The COVID-19 crisis has aroused great public concern in China and around the world. Topic modeling provides an alternative perspective to investigate the relationship between media reports and the COVID-19 outbreak. We collected media reports, listed the reports number each day (see Multimedia Appendix 1) and used topic modeling to analyze them. Although several COVID-19 cases were found in December 2019, we observed few news reports about them, showing that the press media did not focus on this disease at that time. As the outbreak became severe and more pneumonia cases were confirmed, the number of news reports began to steadily increase and then rapidly increased on January 19, 2020. In general, news trends peak and wane, according to the confirmed cases during other infectious disease outbreak periods; however, in some cases, the mass media cannot capture the outbreak in time and, therefore, fails to become the leading indicator [29]. This is because it takes time and rigorous effort for journalists to choose a topic, investigate the situation, collect data, and verify the authenticity of the material before they can finally present the news; as a result, a delay ensues. Mass media news reports lag behind the real time coronavirus developments, indicating that the media does not play an adequately forewarning function in public health communication and sensitization.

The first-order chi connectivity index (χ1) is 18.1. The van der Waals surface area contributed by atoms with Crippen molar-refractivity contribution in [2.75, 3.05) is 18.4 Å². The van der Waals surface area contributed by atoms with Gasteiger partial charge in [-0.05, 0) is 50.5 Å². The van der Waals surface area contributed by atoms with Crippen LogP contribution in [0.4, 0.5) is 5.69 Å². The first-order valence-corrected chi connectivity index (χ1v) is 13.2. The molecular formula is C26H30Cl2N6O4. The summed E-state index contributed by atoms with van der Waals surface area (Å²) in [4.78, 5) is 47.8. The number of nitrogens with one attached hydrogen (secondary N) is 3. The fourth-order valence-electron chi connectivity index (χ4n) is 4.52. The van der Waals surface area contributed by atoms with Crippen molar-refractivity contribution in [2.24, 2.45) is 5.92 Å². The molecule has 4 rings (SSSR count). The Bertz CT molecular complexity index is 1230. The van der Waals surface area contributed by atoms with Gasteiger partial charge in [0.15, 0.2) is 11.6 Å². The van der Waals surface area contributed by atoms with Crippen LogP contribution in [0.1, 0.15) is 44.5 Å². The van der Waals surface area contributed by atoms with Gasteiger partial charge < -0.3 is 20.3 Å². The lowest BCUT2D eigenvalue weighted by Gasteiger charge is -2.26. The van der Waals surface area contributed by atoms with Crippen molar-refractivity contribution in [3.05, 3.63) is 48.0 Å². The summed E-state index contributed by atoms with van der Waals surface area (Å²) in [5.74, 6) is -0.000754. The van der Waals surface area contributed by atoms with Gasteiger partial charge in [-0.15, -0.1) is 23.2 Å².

There was a rapid increase of related news after January 19, 2020, showing that the mass media started to pay more attention to this outbreak. However, since the virus is novel and there are not enough studies on it, the mass media might have conveyed misinformation, which may have induced negative psychological effects in the public like fear, anger, or sadness [30]. In addition, being overfed with reports will result in mass communication fatigue that will dampen the media’s effect [31]. Therefore, the government and the mass media should figure out the suitable news themes and daily news numbers to enable the public to keep alert about the outbreak with less harmful mental pressure. The media should also be obliged to ensure the reports’ accuracy.